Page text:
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Medieval village of Hunton and field system

A Scheduled Monument in Hunton, North Yorkshire

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Coordinates

Latitude: 54.3313 / 54°19'52"N

Longitude: -1.7075 / 1°42'26"W

OS Eastings: 419119.300136

OS Northings: 492903.282975

OS Grid: SE191929

Mapcode National: GBR JLJC.43

Mapcode Global: WHC6S.RD3C

Entry Name: Medieval village of Hunton and field system

Scheduled Date: 25 February 1998

Last Amended: 21 August 1998

Source: Historic England

Source ID: 1018380

English Heritage Legacy ID: 29534

County: North Yorkshire

Civil Parish: Hunton

Traditional County: Yorkshire

Lieutenancy Area (Ceremonial County): North Yorkshire

Details

The monument includes the remains of the medieval village of Hunton. Included
in the scheduling are earthwork remains of building platforms, associated
yards and enclosures, tracks and hollow ways and a pair of fishponds. Also
included is a section of the medieval field system.
The medieval village is visible as a series of earthworks located on the top
and southern slope of a hillside to the north of the current village of
Hunton. The medieval village lies to the east of a street, now preserved as a
hollow way, which extends from the south east to north west across the centre
of the monument. A row of rectangular platforms extends east-west at the top
of the slope and represents the remains of medieval houses. A back lane runs
east to west at the rear of these properties. Further to the south are the
foundations of buildings visible as low platforms, mounds and small
enclosures. Associated with these earthworks and sometimes attached to them
are a series of larger enclosures interpreted as crofts or small allotments.
To the north of the village, on the top of a hill, are two large rectangular
fishponds seperated by a low bank. To the west of the hollow way, on more
level ground, are areas of ridge and furrow cultivation, forming discrete
blocks separated by balks and headlands. The medieval field system would
originally have been more extensive but changing patterns of landuse mean that
little now remains identifiable.
Little is known of the history of Hunton, except that it existed in the
medieval period and, in common with other settlements in England, became
deserted, although it is not known exactly when or why this occurred. It was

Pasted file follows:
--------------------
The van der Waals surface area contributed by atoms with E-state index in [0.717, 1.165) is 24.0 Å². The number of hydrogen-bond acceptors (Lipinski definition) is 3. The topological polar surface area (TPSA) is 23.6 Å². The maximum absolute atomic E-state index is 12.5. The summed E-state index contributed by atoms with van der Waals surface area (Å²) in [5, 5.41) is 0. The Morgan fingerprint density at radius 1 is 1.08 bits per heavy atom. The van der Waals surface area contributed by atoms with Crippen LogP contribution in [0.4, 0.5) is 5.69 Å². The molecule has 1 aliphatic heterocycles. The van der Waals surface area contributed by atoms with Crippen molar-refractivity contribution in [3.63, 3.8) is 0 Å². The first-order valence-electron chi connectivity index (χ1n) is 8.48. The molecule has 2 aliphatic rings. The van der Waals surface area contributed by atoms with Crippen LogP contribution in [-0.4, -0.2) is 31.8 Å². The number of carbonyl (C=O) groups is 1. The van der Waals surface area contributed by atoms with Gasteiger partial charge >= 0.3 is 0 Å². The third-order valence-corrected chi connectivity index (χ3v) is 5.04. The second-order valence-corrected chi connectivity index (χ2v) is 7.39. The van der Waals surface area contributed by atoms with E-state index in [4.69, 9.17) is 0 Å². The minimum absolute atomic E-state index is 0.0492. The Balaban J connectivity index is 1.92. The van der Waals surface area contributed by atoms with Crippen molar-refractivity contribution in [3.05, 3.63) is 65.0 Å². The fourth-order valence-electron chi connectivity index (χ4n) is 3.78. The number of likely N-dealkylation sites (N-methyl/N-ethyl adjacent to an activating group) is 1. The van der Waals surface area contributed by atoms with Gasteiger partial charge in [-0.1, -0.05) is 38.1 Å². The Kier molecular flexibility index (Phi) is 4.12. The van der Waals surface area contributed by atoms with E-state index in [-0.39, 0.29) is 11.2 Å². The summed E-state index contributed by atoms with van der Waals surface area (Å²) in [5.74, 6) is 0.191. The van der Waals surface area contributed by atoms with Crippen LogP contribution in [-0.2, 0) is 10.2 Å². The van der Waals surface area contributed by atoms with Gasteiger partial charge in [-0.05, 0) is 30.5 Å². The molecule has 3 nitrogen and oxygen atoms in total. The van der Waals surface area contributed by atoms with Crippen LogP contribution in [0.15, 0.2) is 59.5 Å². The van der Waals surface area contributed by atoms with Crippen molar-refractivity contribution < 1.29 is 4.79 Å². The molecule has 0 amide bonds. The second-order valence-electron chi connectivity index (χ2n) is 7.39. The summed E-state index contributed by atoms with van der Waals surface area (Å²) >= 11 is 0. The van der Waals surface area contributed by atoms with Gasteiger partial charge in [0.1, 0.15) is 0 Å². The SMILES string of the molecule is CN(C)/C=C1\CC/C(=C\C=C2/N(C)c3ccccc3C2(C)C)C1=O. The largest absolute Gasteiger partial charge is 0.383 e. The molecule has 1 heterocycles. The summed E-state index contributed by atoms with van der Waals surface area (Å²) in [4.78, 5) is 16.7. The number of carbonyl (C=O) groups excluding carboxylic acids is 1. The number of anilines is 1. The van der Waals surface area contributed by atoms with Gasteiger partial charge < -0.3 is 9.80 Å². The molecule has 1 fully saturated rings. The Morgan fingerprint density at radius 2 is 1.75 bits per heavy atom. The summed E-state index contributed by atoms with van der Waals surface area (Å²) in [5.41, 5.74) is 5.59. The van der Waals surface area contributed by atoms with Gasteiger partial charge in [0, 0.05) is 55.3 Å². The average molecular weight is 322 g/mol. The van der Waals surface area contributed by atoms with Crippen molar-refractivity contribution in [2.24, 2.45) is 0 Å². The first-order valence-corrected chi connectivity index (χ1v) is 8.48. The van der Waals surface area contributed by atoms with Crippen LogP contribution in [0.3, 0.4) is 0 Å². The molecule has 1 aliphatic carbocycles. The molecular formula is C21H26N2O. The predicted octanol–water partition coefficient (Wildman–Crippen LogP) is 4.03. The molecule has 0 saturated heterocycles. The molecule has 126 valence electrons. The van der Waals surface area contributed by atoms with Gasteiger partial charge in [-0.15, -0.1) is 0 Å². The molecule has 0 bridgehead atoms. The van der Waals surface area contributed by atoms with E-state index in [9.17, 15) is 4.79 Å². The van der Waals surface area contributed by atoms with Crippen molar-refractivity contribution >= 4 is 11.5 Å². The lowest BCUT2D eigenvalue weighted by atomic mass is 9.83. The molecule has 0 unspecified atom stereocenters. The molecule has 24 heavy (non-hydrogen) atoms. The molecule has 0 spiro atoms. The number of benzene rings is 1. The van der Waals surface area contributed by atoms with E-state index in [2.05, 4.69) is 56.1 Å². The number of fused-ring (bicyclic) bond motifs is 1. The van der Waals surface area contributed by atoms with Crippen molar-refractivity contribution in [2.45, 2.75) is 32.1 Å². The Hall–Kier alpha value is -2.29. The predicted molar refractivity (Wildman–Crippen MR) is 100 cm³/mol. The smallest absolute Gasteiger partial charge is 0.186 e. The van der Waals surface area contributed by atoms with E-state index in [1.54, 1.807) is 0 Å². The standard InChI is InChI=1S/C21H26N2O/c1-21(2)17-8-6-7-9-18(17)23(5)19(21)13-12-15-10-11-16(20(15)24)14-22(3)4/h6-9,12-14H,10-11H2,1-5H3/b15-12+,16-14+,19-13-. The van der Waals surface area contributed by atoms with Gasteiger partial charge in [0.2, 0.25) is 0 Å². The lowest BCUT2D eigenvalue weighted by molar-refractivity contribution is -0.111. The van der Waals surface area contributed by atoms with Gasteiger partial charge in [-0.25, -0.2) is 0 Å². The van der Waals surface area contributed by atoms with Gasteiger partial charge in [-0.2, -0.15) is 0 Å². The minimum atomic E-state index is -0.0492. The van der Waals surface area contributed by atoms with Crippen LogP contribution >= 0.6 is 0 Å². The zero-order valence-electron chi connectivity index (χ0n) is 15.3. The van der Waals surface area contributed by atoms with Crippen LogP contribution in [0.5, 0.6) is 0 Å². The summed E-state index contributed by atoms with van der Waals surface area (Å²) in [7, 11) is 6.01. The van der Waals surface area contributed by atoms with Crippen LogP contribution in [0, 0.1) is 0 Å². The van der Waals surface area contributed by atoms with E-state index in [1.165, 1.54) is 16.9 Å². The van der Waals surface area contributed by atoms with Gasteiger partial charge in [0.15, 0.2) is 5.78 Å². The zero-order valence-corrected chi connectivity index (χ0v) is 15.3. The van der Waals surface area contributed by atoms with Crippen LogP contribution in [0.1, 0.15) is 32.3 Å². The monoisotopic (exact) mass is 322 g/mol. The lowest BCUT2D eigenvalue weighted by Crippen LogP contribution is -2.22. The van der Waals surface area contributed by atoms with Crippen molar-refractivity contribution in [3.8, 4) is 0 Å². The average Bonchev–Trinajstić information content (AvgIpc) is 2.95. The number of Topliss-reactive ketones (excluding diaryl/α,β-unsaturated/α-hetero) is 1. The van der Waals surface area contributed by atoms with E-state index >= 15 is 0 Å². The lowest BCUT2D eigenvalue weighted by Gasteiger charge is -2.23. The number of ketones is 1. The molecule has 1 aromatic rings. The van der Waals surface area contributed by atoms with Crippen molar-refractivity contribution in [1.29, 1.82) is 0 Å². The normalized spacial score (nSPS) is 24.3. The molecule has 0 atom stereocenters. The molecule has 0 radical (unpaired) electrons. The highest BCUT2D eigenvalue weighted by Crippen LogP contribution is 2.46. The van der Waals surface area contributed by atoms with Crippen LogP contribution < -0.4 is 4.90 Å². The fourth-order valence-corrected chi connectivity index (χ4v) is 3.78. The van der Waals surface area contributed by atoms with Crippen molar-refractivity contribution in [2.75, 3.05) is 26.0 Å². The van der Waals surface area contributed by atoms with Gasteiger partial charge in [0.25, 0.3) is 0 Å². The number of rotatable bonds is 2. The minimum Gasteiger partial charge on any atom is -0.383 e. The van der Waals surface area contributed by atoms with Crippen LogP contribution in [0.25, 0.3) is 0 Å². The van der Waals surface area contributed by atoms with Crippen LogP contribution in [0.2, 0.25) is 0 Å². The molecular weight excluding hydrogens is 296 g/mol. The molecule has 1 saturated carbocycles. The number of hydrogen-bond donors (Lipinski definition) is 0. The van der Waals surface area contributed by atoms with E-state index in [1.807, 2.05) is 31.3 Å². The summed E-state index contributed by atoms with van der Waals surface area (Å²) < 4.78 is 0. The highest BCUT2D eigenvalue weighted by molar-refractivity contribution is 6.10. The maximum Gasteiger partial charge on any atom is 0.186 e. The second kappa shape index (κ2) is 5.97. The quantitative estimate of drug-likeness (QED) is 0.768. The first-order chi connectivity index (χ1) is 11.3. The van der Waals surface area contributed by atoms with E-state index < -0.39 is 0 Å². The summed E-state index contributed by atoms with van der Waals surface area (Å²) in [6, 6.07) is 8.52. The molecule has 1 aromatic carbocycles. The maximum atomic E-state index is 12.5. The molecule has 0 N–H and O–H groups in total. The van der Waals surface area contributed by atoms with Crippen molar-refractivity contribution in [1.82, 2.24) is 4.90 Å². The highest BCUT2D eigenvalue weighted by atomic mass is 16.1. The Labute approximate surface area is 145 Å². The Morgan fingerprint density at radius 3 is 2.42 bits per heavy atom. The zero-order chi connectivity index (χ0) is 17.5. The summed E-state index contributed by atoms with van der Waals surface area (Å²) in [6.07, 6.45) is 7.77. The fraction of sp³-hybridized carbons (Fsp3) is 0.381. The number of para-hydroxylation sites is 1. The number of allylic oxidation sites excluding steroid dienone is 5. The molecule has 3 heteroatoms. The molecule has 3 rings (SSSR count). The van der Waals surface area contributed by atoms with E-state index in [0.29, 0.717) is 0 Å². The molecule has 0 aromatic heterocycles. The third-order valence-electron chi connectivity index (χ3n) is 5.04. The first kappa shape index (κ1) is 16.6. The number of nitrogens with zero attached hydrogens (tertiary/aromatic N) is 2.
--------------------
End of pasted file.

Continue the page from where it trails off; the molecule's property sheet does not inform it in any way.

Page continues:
deserted by the 14th century and it is thought that the Black Death in 1349
and raids by the Scots earlier in the century were responsible.
A number of features are excluded from the scheduling; these are all walls,
fences, gates, feeding troughs, concrete footings and telegraph poles; the
ground beneath these features is, however, included.

MAP EXTRACT
The site of the monument is shown on the attached map extract.

Source: Historic England

Reasons for Scheduling

Medieval rural settlements in England were marked by great regional diversity
in form, size and type, and the protection of their archaeological remains
needs to take these differences into account. To do this, England has been
divided into three broad Provinces on the basis of each area's distinctive
mixture of nucleated and dispersed settlements. These can be further divided
into sub-Provinces and local regions, possessing characteristics which have
gradually evolved during the past 1500 years or more.
The Yorkshire Dales local region is broadly an extension of the lowlands into
the hill mass of the Pennines, but increasing environmental constraints have
ensured that each dale has developed particular and often wholly local
characteristics. The villages and hamlets on the valley side terraces of the
lower and middle dales appear to be of medieval foundation, while the
surrounding farmstead sites vary greatly in date, from early medieval to 19th
century.

Medieval villages were organised agricultural communities, sited at the centre
of a parish or township, that shared resources such as arable land, meadow and
woodland. Village plans varied enormously, but where they survive as
earthworks their most distinguishing features include roads and minor tracks,
platforms on which stood houses and other buildings such as barns, enclosed
crofts and small enclosed paddocks. They frequently included the parish church
within their boundaries, and as part of the manorial system most villages
included one or more manorial centres which may survive as visible remains as
well as below ground deposits. In the lowlands east of the Pennines, villages
were the most distinctive aspect of medieval life, and their archaeological
remains are one of the most important sources of understanding about rural
life in the five or more centuries following the Norman Conquest.
Medieval villages were supported by a communal system of agriculture based on
large, unenclosed open arable fields. The cultivation of these fields produced
long, wide ridges, and the resultant ridge and furrow where it survives is the
most obvious physical indication of the open field system. Well preserved
ridge and furrow, especially in its original context adjacent to village
earthworks, is both an important source of information about medieval agrarian
life and a distinctive contribution to the character of the landscape.
In addition to the field system at Hunton two fishponds also survive. A
fishpond was an artificial pool of slow moving water constructed to cultivate,
breed and store fish to provide a constant and sustainable supply of food.
The medieval village of Hunton and the remains of its field system are well
preserved and retain significant archaeological deposits. The village is a
good example of its type which will add greatly to our knowledge and
understanding of medieval settlement in the region.

Source: Historic England

Sources

Other
CUC CIB 24, (1979)

Source: Historic England

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